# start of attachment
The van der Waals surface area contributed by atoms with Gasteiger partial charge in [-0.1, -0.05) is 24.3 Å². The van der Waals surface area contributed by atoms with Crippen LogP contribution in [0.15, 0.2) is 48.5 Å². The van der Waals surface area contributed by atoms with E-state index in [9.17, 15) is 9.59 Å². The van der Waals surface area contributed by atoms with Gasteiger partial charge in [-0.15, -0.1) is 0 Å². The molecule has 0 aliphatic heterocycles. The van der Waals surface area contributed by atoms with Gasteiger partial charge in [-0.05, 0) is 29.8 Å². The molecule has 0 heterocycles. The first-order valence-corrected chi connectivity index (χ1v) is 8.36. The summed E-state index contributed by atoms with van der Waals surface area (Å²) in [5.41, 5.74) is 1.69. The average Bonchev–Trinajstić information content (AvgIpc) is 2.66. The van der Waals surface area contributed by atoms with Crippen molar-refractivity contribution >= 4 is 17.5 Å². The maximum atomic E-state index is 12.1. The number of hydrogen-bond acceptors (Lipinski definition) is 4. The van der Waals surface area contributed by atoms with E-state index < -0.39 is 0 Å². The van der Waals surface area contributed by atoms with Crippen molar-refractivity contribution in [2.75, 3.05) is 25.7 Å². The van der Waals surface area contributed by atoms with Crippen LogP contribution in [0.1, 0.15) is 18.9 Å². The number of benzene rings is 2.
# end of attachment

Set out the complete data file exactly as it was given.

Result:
The van der Waals surface area contributed by atoms with Gasteiger partial charge in [-0.1, -0.05) is 24.3 Å². The van der Waals surface area contributed by atoms with Crippen LogP contribution in [0.15, 0.2) is 48.5 Å². The van der Waals surface area contributed by atoms with E-state index in [9.17, 15) is 9.59 Å². The van der Waals surface area contributed by atoms with Gasteiger partial charge in [-0.15, -0.1) is 0 Å². The molecule has 0 aliphatic heterocycles. The van der Waals surface area contributed by atoms with Gasteiger partial charge in [-0.05, 0) is 29.8 Å². The molecule has 0 heterocycles. The first-order valence-corrected chi connectivity index (χ1v) is 8.36. The summed E-state index contributed by atoms with van der Waals surface area (Å²) in [5.41, 5.74) is 1.69. The average Bonchev–Trinajstić information content (AvgIpc) is 2.66. The van der Waals surface area contributed by atoms with Crippen molar-refractivity contribution >= 4 is 17.5 Å². The maximum atomic E-state index is 12.1. The number of hydrogen-bond acceptors (Lipinski definition) is 4. The van der Waals surface area contributed by atoms with E-state index < -0.39 is 0 Å². The van der Waals surface area contributed by atoms with Crippen molar-refractivity contribution in [2.75, 3.05) is 25.7 Å². The van der Waals surface area contributed by atoms with Crippen LogP contribution in [0.1, 0.15) is 18.9 Å². The number of benzene rings is 2.